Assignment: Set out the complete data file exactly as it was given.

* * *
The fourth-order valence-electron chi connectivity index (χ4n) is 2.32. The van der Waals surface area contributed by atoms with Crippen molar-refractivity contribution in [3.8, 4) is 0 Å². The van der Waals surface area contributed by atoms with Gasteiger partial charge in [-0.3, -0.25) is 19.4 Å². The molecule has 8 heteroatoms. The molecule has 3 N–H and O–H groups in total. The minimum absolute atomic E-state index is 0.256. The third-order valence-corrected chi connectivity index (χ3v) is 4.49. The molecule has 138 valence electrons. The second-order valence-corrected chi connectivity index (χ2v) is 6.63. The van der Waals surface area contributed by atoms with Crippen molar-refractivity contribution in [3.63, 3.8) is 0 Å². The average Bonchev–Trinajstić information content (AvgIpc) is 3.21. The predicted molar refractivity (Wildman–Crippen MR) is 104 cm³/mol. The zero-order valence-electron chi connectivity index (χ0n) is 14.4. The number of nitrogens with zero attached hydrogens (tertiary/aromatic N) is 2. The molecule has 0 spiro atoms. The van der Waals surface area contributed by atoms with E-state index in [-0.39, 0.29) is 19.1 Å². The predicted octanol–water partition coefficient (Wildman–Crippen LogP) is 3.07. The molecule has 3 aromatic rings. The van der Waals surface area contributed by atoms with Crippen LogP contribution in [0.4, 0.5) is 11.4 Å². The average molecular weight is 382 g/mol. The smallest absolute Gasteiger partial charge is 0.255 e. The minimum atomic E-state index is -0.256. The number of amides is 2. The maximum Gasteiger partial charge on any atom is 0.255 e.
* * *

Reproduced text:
The fourth-order valence-electron chi connectivity index (χ4n) is 2.32. The van der Waals surface area contributed by atoms with Crippen molar-refractivity contribution in [3.8, 4) is 0 Å². The van der Waals surface area contributed by atoms with Gasteiger partial charge in [-0.3, -0.25) is 19.4 Å². The molecule has 8 heteroatoms. The molecule has 3 N–H and O–H groups in total. The minimum absolute atomic E-state index is 0.256. The third-order valence-corrected chi connectivity index (χ3v) is 4.49. The molecule has 138 valence electrons. The second-order valence-corrected chi connectivity index (χ2v) is 6.63. The van der Waals surface area contributed by atoms with Crippen molar-refractivity contribution in [3.63, 3.8) is 0 Å². The average Bonchev–Trinajstić information content (AvgIpc) is 3.21. The predicted molar refractivity (Wildman–Crippen MR) is 104 cm³/mol. The zero-order valence-electron chi connectivity index (χ0n) is 14.4. The number of nitrogens with zero attached hydrogens (tertiary/aromatic N) is 2. The molecule has 0 spiro atoms. The van der Waals surface area contributed by atoms with E-state index in [-0.39, 0.29) is 19.1 Å². The predicted octanol–water partition coefficient (Wildman–Crippen LogP) is 3.07. The molecule has 3 aromatic rings. The van der Waals surface area contributed by atoms with Crippen LogP contribution in [0.4, 0.5) is 11.4 Å². The average molecular weight is 382 g/mol. The smallest absolute Gasteiger partial charge is 0.255 e. The minimum atomic E-state index is -0.256. The number of amides is 2. The maximum Gasteiger partial charge on any atom is 0.255 e.